"The two schools, put another way that parents rarely articulate so bluntly, are too Asian."

"'This may not sound good,' she confides, 'but their child may be the only Caucasian kid in the class.'"

The difference is that the NYT article emphasizes the students' working class background. In Cupertino, the families tend to be upper middle class.

What is the relative success rate of ethnic groups who are accepted into the elite schools? If (making up numbers) 90-100% of Asians who are accepted into the school graduate, vs (again making up numbers) 40-50% of blacks/latinos/whites, that points to the entrance requirements (including exams) being a decent predictor of success; in that case, it should be less about messing with the entrance requirements and strengthening the support structure for other demographics.

If the numbers are flipped (a significant number of Asians get in but don't graduate, and vice versa for the other demographics) that points to something being wrong with the entrance requirements and those requirements should be re-evaluated.

99%+ of Stuyvesant students graduate, so that's not really a good measure at the level of the specialized high schools. Also, there are practically no black or Latino kids to compare. In 2011 72% of the students were Asian and 24% were white.


"memorizing surface area and volume formulas"? A=PiR*2? This combination of simple problems and extreme time commitment embodies everything that is wrong with the aforementioned approach.

Yea right. I'll take the doctor, pilot, and engineer who 'wasted' their time on memorizing formulas and 'over studying' over the lazy, entitlement, 'just enough' professional any day.

But good engineers don't memorize formulas. They understand them.

False dichotomy much?

At some level I think you have to do both. Either by explicit drilling or frequent use, you end up memorizing a lot of formulas anyway. And for the longer ones, it takes too long to derive from first principles every time, so whichever way it happens, it's good to have them in mental RAM. You can always look them up, but just knowing is faster.

..or at least know how to look them up

What ginko said. Engineers don't memorize formulas, we're taught to recognize the principles underlying problems, and then looking up the appropriate formula to address the problem. In high school all I did was rote memorization and I coasted through; I tried that approach during my first two years at MIT and struggled hard. Only after I finally realized that problem-solving was not the same as memorization did I start to "get it."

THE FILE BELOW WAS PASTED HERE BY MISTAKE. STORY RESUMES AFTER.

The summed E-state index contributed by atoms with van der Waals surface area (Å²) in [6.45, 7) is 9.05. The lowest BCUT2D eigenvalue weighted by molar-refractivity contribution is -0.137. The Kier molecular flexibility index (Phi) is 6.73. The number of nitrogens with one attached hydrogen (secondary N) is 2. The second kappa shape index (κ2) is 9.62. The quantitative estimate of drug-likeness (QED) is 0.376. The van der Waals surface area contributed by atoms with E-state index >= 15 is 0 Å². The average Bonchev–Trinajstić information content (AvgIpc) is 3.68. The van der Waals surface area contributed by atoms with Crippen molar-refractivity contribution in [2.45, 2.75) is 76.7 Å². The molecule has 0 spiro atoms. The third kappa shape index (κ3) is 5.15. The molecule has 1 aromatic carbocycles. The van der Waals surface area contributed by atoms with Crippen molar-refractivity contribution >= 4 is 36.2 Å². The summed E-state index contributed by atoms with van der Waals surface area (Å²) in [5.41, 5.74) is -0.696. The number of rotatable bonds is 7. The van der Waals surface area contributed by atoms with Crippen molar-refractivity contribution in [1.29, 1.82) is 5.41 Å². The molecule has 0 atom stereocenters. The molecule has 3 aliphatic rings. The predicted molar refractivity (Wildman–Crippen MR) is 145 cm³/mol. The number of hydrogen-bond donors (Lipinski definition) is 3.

In fact, most of my college exams, as well as my Engineer-in-Training and Professional Engineering exams were open book/open note.

Personally i would choose the one that can think

Those are not the only choices.

What I'm getting from this article:

"It's not fair that asians get in because they work harder and try harder. We shouldn't let hard work be a determining factor."

But who knows, I'm asian so I'm biased. I had to work my ass off for things while other people went out, partied, slept in, went to bars and hung out with friends. I studied for my standardized tests by going to the local Borders and sitting there for hours without paying for the book but I guess not everyone is that creative.

Do you mean the article, or the non-asian voices in it?

I felt the article itself presented a fair picture of the sentiments from each corner, though I'm not particularly sensitive to bias.

As for the complaints about test-centrism, I felt they were echoing a belief that life should be and success is about more than cramming and solo achievement.

Extracurriculars, grades, and fuzzy-wooly essays/recommendations may be as strong metrics as standardized testing, but neither are our current tests nearly as good indicators as they could be.

For example, we could do more to promote problem-solving skills by providing test-takers with a much larger corpus, promote a minimum level of teamwork by allowing some collaborative problems, etc. Just some ideas.

Some context might be important here. The high schools mentioned in the article are primarily science high schools (the test is the SHSAT: Specialized High School Admissions Test), not general purpose super high schools. Other specialized high schools in the city focus on humanities, or performing arts: http://en.wikipedia.org/wiki/Specialized_high_schools_in_New...

I went to Stuyvesant and knew people in Bronx and Brooklyn Tech, humanities are not given nearly as much weight as math and science. That being said, the way the test is scored favors lopsided performance in one section: http://select.nytimes.com/gst/abstract.html?res=FA0A1FFC385A...

A high percentage of these admissions test questions do in fact call for analytical thinking rather than/in addition to factual knowledge (referred to here as "rote memorization"), so this thread definitely sets up a false dichotomy.

What is the purpose of school, education or selection?

Why can't it be both?

Weak article. Typical bias/stereotype that has little strength or meaning that I care about in it. Talent exists but no matter how talented you are, there's education for a reason. And tutoring is just a boost for that. No genius just absorbs information by himself.